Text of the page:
A total of 75 patients were included in this study. Among them, 8 patients (10.7%) had definite TBM, 44 (58.7%) had probable TBM, and 23 (30.6%) had possible TBM. The mean age was 35.4 ± 12.7 years (range 16–71 years). Forty-two patients (56%) were male and 33 (44%) were female. All patients were screened for HIV and only 3 patients (4%) were HIV positive. Five patients (6.7%) had tuberculosis history including 3 pulmonary tuberculosis and 2 extrapulmonary tuberculosis. Three patients (4%) reported close contact with person with active tuberculosis. Twelve patients (16%) had received BCG vaccination. Median duration of symptoms prior to admission was 3 weeks (IQR: 2–5). Duration of symptoms was < 1 week for 2 patients (2.7%), between 1 and 4 weeks for 37 patients (49.3%), and ≥ 4 weeks for 36 patients (48%). Median time to diagnosis was 5 days (IQR: 3–8). Time to diagnosis was < 3 days for 13 patients (17.3%), between 3 and 7 days for 38 patients (50.7%), and ≥ 7 days for 24 patients (32%). TDI could be assessed for 68 patients. All patients had a score consistent with the diagnosis of TBM according to TDI (score ≤ 4). Among them, 29 (42.6%) had TDI of −5 (maximal score for the diagnosis of TBM according to TDI). Clinical findings on admission are detailed in Table 1.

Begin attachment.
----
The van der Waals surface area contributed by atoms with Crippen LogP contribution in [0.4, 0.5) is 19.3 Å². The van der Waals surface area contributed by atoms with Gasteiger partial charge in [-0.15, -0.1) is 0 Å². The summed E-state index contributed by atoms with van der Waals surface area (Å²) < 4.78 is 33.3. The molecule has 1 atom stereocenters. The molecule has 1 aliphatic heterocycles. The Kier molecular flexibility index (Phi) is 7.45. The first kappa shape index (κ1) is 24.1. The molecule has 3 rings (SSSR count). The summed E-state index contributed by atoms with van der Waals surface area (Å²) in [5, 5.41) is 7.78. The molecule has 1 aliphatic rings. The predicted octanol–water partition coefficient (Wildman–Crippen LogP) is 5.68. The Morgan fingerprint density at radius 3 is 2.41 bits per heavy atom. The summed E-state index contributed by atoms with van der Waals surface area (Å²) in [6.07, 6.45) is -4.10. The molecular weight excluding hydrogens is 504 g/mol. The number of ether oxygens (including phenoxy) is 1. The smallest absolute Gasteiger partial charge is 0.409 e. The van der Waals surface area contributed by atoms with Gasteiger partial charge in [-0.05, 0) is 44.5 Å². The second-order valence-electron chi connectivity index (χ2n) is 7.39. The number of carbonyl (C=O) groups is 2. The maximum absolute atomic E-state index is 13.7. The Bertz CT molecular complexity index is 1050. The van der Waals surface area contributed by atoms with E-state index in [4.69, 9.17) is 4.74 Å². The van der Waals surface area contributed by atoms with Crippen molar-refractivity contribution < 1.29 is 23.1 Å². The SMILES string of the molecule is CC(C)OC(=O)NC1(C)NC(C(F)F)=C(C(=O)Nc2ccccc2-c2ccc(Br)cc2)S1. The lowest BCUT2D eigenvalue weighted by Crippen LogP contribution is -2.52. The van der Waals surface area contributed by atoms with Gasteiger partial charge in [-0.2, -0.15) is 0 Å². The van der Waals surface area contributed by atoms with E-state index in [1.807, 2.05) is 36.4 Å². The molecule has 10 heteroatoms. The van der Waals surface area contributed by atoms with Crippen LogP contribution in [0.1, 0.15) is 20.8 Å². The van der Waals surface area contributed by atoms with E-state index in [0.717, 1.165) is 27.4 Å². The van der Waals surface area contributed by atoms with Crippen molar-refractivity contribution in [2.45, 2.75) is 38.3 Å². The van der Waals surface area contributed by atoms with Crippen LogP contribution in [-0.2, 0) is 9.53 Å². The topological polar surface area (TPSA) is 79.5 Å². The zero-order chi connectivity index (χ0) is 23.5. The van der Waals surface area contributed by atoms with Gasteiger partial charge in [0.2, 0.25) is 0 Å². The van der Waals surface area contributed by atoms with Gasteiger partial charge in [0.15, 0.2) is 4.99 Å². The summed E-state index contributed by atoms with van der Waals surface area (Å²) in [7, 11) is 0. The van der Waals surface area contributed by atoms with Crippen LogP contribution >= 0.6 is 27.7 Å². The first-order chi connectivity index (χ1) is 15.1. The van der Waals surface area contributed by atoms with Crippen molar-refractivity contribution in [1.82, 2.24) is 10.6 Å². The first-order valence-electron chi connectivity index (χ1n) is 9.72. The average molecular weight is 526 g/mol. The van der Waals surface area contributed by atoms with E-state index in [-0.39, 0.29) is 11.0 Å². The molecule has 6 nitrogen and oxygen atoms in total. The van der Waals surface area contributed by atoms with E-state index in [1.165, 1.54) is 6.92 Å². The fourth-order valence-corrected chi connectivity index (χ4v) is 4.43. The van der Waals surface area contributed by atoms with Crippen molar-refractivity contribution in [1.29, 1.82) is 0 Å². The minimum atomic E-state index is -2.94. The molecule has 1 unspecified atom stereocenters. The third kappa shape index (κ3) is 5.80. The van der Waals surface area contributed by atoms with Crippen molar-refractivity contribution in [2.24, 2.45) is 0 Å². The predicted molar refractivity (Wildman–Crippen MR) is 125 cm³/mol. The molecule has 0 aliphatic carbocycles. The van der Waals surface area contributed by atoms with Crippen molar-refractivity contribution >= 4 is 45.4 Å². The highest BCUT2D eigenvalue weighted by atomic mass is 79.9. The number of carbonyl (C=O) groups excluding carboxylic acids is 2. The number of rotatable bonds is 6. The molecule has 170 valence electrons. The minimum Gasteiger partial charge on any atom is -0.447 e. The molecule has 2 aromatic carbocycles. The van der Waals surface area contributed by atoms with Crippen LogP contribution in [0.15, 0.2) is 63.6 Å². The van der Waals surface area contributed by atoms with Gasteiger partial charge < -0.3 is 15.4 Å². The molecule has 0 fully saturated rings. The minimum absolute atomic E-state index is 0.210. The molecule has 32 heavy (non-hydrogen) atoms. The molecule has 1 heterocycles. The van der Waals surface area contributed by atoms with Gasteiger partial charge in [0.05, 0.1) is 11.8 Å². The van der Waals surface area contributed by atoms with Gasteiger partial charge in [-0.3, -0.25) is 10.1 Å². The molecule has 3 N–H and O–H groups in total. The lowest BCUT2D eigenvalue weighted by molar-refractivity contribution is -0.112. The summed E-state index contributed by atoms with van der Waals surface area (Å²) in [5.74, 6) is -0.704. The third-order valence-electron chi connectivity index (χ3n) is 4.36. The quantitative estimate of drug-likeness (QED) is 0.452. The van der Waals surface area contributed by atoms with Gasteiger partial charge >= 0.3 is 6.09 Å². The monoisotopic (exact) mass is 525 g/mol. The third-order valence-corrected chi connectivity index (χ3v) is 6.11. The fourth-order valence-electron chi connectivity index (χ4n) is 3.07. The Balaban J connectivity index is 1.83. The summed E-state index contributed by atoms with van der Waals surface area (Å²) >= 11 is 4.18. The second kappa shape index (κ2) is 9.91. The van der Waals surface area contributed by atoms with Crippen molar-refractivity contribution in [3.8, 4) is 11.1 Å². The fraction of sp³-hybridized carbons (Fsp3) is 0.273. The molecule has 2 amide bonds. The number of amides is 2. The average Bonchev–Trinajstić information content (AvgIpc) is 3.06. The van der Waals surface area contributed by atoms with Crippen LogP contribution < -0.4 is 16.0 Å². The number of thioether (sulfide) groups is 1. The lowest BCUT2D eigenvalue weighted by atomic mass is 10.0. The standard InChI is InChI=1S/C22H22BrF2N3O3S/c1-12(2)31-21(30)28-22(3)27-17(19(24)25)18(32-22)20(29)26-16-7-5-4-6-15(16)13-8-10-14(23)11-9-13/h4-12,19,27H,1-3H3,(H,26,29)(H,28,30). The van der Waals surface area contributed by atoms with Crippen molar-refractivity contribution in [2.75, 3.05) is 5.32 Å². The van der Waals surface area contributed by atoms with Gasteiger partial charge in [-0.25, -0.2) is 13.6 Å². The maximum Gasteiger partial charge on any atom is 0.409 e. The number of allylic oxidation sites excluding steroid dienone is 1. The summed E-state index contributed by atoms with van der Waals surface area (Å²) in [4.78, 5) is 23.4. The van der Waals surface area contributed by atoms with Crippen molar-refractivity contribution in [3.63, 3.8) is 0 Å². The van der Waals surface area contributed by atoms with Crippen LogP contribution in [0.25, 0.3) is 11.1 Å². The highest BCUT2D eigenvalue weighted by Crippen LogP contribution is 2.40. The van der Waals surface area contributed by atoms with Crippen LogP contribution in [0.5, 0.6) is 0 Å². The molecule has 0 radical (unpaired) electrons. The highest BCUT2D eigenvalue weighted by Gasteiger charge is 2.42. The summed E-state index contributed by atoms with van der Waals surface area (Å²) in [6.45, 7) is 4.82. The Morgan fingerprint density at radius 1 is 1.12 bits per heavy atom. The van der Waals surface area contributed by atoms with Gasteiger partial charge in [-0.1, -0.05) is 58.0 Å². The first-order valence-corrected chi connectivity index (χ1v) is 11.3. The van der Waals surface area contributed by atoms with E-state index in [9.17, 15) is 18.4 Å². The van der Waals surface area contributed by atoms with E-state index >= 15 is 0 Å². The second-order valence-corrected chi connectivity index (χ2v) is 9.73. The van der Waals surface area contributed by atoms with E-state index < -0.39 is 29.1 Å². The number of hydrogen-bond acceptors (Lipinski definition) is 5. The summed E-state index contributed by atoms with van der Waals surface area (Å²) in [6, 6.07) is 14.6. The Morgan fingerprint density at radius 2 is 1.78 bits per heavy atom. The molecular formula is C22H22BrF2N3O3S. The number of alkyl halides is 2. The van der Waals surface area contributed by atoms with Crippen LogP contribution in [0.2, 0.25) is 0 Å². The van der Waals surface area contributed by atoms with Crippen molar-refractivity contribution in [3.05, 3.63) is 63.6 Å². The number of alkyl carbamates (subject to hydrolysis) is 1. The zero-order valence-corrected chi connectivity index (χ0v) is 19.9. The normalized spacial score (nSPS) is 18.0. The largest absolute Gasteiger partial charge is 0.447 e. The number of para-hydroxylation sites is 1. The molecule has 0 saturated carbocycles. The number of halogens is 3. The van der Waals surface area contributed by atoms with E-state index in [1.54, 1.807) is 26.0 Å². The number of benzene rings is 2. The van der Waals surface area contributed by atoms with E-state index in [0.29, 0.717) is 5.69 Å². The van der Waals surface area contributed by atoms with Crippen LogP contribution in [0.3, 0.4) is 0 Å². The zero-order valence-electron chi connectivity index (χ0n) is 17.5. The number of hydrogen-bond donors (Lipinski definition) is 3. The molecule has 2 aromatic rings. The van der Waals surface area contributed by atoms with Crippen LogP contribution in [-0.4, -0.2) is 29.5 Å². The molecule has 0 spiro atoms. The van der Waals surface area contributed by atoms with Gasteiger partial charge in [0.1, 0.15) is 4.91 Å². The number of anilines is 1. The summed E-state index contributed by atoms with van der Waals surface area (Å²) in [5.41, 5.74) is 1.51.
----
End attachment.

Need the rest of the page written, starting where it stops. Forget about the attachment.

Table 1: Clinical findings on admission in patients with TBM.
3.2. CSF Findings

CSF had clear appearance in all cases. Median CSF WCC was 75 per mm3 (IQR: 29–175). However, CSF WCC was < 10 per mm3 in 8 cases (10.7%). CSF lymphocytes percentage could be assessed in 72 cases. It was < 25% in 8 cases (11.1%), between 25% and 50% in 15 cases (20.8%), and between 50% and 75% in 11 cases (15.3%). CSF lymphocyte predominance (≥75%) was found in 38 cases (52.8%). CSF glucose level was available for 74 patients. Median CSF glucose level was 1.48 mmol/L (IQR: 0.76–2.55). CSF glucose level was < 1.1 mmol/L in 26 cases (35.1%), between 1.1 and 2.2 mmol/L in 26 cases (35.1%), and ≥ 2.2 mmol/L in 22 cases (29.8%). CSF protein level was available for 74 patients. Median CSF protein level was 1 g/L (IQR: 0.5–2.4). CSF protein level was normal (<0.5 g/L) in 16 cases (21.6%), between 0.5 and 1 g/L in 11 cases (14.9%), and ≥ 1 g/L in 47 cases (63.5%).

3.3. Radiological Findings

Sixty-eight patients (90.7%) had chest X-ray. Chest radiological exam was abnormal in 43 cases (63.2%). Major abnormalities were parenchymal infiltration (, 36.8%), miliary pattern (, 26.5%), pleural effusion (, 5.9%), and cavitary lesions (, 1.5%). Fifteen patients (20%) had brain computed tomography scan. Seven patients (46.7%) had an abnormal finding. Major findings were hydrocephalus (, 71.4%) and basal enhancement (, 60%).

3.4. Microbiological Findings